Due to a ridiculous schedule that precludes writing anything of substance, I’ll give an all-too-brief recommendation: read Carl Jung’s exegesis of the Job story. It’s the most insightful– and hilarious– deconstruction of the entire thing I’ve ever read, and that’s coming from someone who’s completed far too much graduate work in religion.
“[Yahweh’s] faithful servant Job is now to be exposed to a rigorous moral test, quite gratuitously and to no purpose, although Yahweh is convinced of Job’s faithfulness and constancy, and could moreover have assured himself beyond all doubt on this point had he taken counsel with his own omniscience.” (1)
“The plea of [Yahweh’s] unconsciousness is invalid, seeing that he flagrantly violates at least three of the commandments he himself gave on Mount Sinai.” (2)
This whole analysis wonderfully brings out Yahweh’s off-base argumentative approach to the entire situation, along with all the bluster and blindness involved: “… he comes riding along on the tempest of his almightiness and thunders reproaches at the half-crushed human worm: ‘Who is this that darkens counsel by words without insight?’ In view of the subsequent words of Yahweh, one must really ask oneself: Who is darkening what counsel? The only dark thing here is how Yahweh ever came to make a bet with Satan.” (3) And: “Altogether, [Yahweh] pays so little attention to Job’s real situation that one suspects him of having an ulterior motive… Job is no more than the outward occasion for an inward process of dialectic in God. His thunderings at Job so completely miss the point that one cannot help but see how much he is occupied with himself.” (4)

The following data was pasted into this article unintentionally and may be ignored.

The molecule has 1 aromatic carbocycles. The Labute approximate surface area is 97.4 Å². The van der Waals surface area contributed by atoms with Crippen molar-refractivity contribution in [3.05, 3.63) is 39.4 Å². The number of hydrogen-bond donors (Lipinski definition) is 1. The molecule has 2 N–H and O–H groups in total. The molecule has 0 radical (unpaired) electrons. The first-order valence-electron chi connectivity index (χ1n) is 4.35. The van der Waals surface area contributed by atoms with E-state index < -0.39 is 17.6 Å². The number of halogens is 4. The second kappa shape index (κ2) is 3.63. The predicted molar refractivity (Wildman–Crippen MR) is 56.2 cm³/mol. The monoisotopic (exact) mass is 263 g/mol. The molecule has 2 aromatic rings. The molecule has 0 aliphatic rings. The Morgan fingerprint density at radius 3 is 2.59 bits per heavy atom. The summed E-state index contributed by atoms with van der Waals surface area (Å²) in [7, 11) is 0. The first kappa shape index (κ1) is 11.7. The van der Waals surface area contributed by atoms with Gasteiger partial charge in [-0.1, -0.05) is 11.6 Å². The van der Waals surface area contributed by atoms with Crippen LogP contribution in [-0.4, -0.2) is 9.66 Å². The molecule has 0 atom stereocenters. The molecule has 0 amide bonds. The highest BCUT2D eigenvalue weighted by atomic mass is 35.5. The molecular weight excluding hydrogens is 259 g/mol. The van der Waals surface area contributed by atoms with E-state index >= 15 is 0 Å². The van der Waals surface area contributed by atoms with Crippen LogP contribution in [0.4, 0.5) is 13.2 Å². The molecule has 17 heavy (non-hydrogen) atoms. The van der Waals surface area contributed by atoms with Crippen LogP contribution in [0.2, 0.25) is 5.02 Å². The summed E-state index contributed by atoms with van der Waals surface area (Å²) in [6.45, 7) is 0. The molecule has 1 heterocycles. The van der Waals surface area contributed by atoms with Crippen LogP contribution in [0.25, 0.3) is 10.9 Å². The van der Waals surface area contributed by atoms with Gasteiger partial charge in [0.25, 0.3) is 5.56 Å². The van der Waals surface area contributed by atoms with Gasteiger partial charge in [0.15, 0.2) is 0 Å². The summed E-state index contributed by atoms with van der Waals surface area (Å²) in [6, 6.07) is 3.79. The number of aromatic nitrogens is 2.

Really, I’m going to have to go back and read this excerpt (it’s part of the collection, The Essential Jung), as well as the whole damn book from which it came (Answer to Job), three or four times, probably gaining ever more enjoyment out of each subsequent reading. Who says psychology can’t be downright and profoundly hilarious?
(1) “From Answer to Job,” in Carl Jung, The Essential Jung, Selected and Introduced by Anthony Storr (Princeton: Princeton University Press, 1983), 310.